What if a diverse bunch of Mennonites and Amish got together for a faith-building vacation on a cruise ship?
It’s not hypothetical. The Sail and Sing Cruise has been happening each year since 2012, when Ryan Bomgardner of Lancaster, Pa., got the idea.
This year’s voyage was to Alaska in June. About 650 people took part.
“Everybody goes on vacation to refresh and relax,” Bomgardner said. “What if we put together a vacation for people to come back spiritually refreshed, as well as honor our heritage?”
A ventriloquist and pastor, Bomgardner had performed with Christian cruises for several years, working with other Christian performing artists. He thought of the many Mennonite musicians and performers he knew and decided to organize an event on a cruise ship featuring as many of them as he could get.
“Nobody thought this was going to be anything,” said Bomgardner, associate pastor at Metzler Mennonite Church in Ephrata, Pa. “None of us woke up and thought, ‘We’re going to start a Mennonite cruise every year.’ ”
He spread the word to several Mennonite performers, artists and entertainers, and they publicized the Sail and Sing Cruise wherever they performed.
More than 400 people, mostly from Amish and Mennonite groups, took the 2012 trip.
Bomgardner said they loved it.
“[The other people on the ship] were looking around at all these Amish, and asked, ‘What is this; Amish spring break?’ ” he said. After he relayed that comment to the assembled group, he said they laughed uproariously. “Some of the girls got T-shirts printed that said ‘Sail and Sing 2012: Amish spring break.’ ”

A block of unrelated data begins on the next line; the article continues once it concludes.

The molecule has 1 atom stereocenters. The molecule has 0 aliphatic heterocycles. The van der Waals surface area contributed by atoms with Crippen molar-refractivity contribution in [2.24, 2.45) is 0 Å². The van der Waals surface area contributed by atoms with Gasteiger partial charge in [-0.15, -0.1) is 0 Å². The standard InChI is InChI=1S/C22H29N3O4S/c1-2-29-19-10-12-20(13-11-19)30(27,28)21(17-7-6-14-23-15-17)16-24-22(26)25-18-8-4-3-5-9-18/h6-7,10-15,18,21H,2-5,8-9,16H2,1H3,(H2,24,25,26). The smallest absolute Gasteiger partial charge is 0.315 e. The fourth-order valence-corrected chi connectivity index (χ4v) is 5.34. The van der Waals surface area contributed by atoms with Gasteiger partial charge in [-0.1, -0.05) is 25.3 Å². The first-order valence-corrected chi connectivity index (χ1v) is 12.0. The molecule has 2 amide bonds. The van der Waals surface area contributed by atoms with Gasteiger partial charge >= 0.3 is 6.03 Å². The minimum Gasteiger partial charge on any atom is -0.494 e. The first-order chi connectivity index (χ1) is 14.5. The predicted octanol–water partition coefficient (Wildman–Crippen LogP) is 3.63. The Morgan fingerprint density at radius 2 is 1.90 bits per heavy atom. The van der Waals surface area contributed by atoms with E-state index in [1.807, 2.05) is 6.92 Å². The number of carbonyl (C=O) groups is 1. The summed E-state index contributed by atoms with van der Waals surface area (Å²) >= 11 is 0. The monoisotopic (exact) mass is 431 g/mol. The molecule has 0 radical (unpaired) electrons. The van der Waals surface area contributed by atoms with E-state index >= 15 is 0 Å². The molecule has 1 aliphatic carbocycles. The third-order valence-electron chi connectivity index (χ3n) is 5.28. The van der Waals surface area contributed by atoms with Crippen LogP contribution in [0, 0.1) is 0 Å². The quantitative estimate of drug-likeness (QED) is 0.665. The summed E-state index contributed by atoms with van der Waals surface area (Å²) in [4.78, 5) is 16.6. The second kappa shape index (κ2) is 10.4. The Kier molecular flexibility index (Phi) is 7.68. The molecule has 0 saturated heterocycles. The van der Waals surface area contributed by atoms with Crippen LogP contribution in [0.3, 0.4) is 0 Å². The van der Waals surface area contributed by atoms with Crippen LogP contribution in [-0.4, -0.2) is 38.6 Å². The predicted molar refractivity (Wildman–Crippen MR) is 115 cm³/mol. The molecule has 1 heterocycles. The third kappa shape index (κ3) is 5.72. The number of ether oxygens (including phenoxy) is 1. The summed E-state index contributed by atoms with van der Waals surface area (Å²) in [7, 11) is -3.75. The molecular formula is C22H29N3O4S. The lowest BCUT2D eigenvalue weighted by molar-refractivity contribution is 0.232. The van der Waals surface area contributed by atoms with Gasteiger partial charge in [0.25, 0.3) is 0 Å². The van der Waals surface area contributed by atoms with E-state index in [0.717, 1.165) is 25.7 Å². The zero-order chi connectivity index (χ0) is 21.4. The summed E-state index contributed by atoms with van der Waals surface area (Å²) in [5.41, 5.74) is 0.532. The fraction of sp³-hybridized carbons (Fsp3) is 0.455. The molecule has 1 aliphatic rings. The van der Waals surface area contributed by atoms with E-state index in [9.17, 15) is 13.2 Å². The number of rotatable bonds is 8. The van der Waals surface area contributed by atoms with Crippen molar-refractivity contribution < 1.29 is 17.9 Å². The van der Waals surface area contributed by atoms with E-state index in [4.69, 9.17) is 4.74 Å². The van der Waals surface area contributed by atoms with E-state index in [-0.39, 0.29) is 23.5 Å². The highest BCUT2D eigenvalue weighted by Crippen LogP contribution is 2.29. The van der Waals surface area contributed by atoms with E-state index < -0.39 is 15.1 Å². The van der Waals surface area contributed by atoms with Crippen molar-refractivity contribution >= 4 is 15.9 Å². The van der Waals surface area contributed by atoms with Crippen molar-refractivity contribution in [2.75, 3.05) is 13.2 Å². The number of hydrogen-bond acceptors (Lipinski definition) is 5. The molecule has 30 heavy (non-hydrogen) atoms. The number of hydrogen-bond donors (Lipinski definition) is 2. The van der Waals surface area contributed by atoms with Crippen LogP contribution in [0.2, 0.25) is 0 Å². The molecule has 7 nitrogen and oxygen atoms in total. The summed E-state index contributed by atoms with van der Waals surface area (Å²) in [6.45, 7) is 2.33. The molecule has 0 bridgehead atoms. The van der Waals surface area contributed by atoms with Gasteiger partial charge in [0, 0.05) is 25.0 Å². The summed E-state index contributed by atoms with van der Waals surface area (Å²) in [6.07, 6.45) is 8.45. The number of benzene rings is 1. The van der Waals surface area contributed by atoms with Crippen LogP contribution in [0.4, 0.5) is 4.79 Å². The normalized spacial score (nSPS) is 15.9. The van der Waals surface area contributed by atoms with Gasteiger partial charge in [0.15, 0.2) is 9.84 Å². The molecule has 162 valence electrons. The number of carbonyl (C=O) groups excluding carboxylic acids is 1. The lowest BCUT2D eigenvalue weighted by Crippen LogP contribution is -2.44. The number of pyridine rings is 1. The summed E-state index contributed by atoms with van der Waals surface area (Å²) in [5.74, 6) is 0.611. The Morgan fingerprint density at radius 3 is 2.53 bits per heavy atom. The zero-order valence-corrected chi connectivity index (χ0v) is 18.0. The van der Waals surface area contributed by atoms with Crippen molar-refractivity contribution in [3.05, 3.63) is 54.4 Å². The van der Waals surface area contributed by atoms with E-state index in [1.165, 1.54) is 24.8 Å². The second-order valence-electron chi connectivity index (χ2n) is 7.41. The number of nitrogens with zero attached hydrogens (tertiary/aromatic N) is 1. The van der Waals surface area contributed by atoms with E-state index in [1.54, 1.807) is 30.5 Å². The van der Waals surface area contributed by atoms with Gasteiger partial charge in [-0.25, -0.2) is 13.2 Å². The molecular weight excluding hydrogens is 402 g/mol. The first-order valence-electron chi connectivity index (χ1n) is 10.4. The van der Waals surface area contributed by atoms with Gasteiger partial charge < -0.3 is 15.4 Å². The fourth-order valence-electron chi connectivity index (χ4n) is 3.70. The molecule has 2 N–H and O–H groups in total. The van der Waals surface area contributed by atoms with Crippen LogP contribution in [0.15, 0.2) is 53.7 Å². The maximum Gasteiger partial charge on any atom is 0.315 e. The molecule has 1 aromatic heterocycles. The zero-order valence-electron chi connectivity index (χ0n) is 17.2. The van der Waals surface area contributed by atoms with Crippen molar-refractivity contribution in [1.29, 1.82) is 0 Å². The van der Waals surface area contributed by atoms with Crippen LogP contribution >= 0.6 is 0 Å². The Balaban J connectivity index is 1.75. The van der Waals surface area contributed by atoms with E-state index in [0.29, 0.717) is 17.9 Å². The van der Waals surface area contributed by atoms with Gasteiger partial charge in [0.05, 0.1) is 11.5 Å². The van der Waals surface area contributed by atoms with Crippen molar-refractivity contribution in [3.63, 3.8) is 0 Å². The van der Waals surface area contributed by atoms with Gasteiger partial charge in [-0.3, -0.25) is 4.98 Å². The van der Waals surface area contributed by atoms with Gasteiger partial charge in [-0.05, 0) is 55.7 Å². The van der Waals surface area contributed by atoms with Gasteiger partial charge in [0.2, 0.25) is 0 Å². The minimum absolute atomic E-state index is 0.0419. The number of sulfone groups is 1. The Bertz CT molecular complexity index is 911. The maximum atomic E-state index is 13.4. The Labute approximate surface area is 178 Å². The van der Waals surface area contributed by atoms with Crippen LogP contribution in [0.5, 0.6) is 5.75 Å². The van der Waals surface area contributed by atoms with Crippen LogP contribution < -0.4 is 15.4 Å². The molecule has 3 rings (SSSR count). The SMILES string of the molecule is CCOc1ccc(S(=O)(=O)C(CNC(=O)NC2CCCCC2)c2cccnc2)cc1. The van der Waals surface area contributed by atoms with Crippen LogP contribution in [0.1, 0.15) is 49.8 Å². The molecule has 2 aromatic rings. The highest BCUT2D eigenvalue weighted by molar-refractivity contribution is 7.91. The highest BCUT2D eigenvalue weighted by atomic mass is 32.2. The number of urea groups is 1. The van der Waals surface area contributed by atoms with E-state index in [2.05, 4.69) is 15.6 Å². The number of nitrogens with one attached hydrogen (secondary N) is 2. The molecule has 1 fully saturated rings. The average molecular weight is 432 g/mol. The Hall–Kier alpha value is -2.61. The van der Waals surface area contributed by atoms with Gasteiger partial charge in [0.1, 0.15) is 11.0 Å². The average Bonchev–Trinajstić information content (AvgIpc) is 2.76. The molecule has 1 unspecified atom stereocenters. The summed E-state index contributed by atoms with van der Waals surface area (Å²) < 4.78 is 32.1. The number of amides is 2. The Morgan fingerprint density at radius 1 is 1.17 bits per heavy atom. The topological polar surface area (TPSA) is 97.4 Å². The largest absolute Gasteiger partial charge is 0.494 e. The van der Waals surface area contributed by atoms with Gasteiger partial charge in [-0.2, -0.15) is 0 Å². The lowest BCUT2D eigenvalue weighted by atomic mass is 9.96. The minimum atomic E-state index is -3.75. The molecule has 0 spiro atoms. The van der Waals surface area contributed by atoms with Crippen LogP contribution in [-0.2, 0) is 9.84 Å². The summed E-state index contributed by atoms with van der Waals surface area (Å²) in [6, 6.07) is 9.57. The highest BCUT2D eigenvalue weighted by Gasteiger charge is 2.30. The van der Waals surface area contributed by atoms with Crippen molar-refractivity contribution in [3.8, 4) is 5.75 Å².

Steve Stutzman has gone on every cruise since 2012. He’s been singing in churches and prisons with his wife, Dorcas, and their children since 2000. The family has been devoted to full-time ministry on the road since 2007.
Originally from Keota, Iowa, and now living in Lancaster, Pa., the Stutzman Family Singers began sharing songs after experiencing what Steve Stutzman describes as liberation from “spiritual attachments that were negative.”
A new passion for sharing the gospel led their family into visiting churches and prisons to share their story with songs and Scripture recitation.
Stutzman — who attends Life Fellowship Church, a Biblical Mennonite Alliance congregation in Willow Street, Pa. — met Bomgardner when they happened to be booked at the same event. They continued to cross paths, performing in the same venues.
Stutzman initially was reluctant to perform on the cruise when Bomgardner asked him, but he was impressed by the diversity of Anabaptists represented and the opportunities for spiritual revival.
“People will come on these cruises for the entertainment or the experience who seriously need help,” he said. “They don’t know where to find it in their communities, and sometimes they don’t know they need it.”
Stutzman believes it’s good for people from various Anabaptist groups to interact and hear some spiritual perspectives they might never hear in their home churches.
“People who would never step outside of their own circle come on [the cruise], and suddenly they’re exposed to people presenting the gospel to them,” he said. “They weren’t thinking about that when they signed up. They look around them and see the people around them are experiencing something they don’t know anything about.”
Stutzman said the most powerful events for attendees were people sharing their own stories of life’s trials and how they overcame them with God’s help. For some, it’s an experience of the gospel in a fresh way, or of spiritual healing.
The next Sail and Sing Cruise is planned for Feb. 11-18, 2018, in the Caribbean. Another is being planned for 2019 tracing the journeys of the Apostle Paul.